The pelisse, a fitted coat that fashionable women could wear indoors or outdoors, dates back to 1820. (Image: Emilius à Baerentzen, 1799-1868, ca. 1810-1820, Musée Magnin, Dijon, France, 1938E537)

“They had this garment they could wear indoors or out that was fashionable, warm and comfortable.”

That type of flair is missing from the sweats and leisure wear we’re all wrapping ourselves in, she suggested. 

“COVID has made it apparent we dress at home in very interesting ways that we haven’t thought of before; we are making dress history right now.

Danielle Klatchuk, human ecology student

“We can’t show up on a video call wearing a floppy housecoat. We need more proper, chic yet comfy garments we can wear at home—things that make us feel and look good. The garments we have don’t fit the bill; they don’t make us feel fantastic.”

The exhibit also shows how some loungewear misses the mark. Take the case of a flame-orange terry cloth men’s robe with no front opening. The gown-like garment was seldom worn by its owner—it may have been too extreme, Bissonnette said. Even cocooning at home away from the gaze of others, clothing is part of our identity, she added.

“It would be too much of a change with traditionally masculine dressing gowns, like the ones (Playboy magazine founder) Hugh Hefner cherished. The fact we are at home doesn’t mean people will wear just any garment.”

Despite its at-home floppy vibe, innerwear is a legitimate fashion style—something made clear by the pandemic, said Danielle Klatchuk, one of the students who worked on the exhibit.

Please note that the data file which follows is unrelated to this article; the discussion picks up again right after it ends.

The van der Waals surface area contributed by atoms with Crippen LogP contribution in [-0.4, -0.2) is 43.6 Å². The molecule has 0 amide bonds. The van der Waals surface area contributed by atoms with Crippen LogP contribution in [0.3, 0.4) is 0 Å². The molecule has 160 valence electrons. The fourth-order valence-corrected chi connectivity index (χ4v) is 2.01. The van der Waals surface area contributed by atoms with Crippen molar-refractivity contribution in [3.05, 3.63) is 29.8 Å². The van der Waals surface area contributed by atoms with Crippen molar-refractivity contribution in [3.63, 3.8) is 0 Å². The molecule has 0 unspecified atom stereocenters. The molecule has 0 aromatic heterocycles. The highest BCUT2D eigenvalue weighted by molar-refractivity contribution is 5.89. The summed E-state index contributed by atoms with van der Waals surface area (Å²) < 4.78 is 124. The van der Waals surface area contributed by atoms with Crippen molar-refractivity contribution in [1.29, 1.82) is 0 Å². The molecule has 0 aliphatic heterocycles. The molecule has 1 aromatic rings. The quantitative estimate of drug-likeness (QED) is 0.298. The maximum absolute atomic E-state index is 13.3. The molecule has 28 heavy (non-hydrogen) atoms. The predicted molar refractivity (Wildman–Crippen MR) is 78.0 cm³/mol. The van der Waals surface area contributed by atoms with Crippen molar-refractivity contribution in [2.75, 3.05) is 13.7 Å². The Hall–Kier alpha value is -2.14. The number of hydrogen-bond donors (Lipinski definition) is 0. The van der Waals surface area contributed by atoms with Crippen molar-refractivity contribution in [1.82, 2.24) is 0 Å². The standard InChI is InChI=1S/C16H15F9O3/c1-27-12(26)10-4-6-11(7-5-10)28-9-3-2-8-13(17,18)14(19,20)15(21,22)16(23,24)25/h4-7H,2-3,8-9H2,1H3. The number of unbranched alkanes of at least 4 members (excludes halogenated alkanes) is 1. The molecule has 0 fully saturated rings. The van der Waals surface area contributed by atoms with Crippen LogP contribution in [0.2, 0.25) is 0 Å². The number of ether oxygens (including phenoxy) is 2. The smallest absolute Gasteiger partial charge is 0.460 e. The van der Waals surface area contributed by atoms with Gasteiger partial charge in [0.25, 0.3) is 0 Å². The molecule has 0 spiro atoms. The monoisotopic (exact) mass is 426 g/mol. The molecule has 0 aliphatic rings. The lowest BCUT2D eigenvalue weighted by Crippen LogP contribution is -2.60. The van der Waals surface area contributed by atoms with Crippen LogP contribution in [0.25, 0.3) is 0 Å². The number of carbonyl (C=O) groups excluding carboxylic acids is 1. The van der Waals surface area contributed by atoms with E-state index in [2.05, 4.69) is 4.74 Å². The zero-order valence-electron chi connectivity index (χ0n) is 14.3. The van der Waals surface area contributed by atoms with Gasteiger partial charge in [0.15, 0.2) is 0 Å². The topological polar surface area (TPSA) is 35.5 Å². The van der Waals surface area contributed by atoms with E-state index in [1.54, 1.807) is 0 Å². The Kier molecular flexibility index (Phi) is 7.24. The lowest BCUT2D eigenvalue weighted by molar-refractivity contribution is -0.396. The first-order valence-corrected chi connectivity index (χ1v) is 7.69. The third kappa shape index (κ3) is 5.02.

“COVID has made it apparent we dress at home in very interesting ways that we haven’t thought of before; we are making dress history right now.

“We have used it and still use it as a way to express ourselves,” she added, noting that aprons and a banyan—an old-fashioned version of a man’s bathrobe featured in the exhibit—are still fashions used today.

It’s unclear whether or how our COVID dress habits might spill over into the office once everyone goes back post-vaccination, but the exhibit is a reminder to enjoy the pleasure fashion provides us, even at home, Bissonnette believes.

“The stuff worn at home is as complex and interesting as what we wear in public, even though we are trying to be comfortable as we hide away. That transformational power should not be underestimated, even when dressing for comfort. It’s important to understand the joy that fashion can bring.”

An example from the Exhibit Liminal
Some loungewear may have been comfortable but wasn't fashionable enough to be worn often. (Photo: Anne Bissonnette. Woman’s robe by Claire Haddad, Edmonton, Alberta, ca. 1970, Anne Lambert Clothing and Textiles Collection, donated by Sheila Kelcher, 1998.33.6; Bathrobe, Edmonton, Alberta, ca. December 1970, on loan courtesy of Harold W. Sellers)

Given its long history, innerwear probably isn’t going anywhere, added Klatchuk.

“It shows that you don’t mess with a good thing, because innerwear is something that works, whether it’s sipping tea in a bathrobe or reading a book in a banyan.” 

“Innerwear: Liminal Dressing 1820–2020” was supported by individuals who donated to the students’ Community Funded crowdfunding campaign and Cloud Nine Pajamas.

The free exhibit opens Nov. 30 at 5 p.m. MST with a virtual pyjama party. RSVP to attend.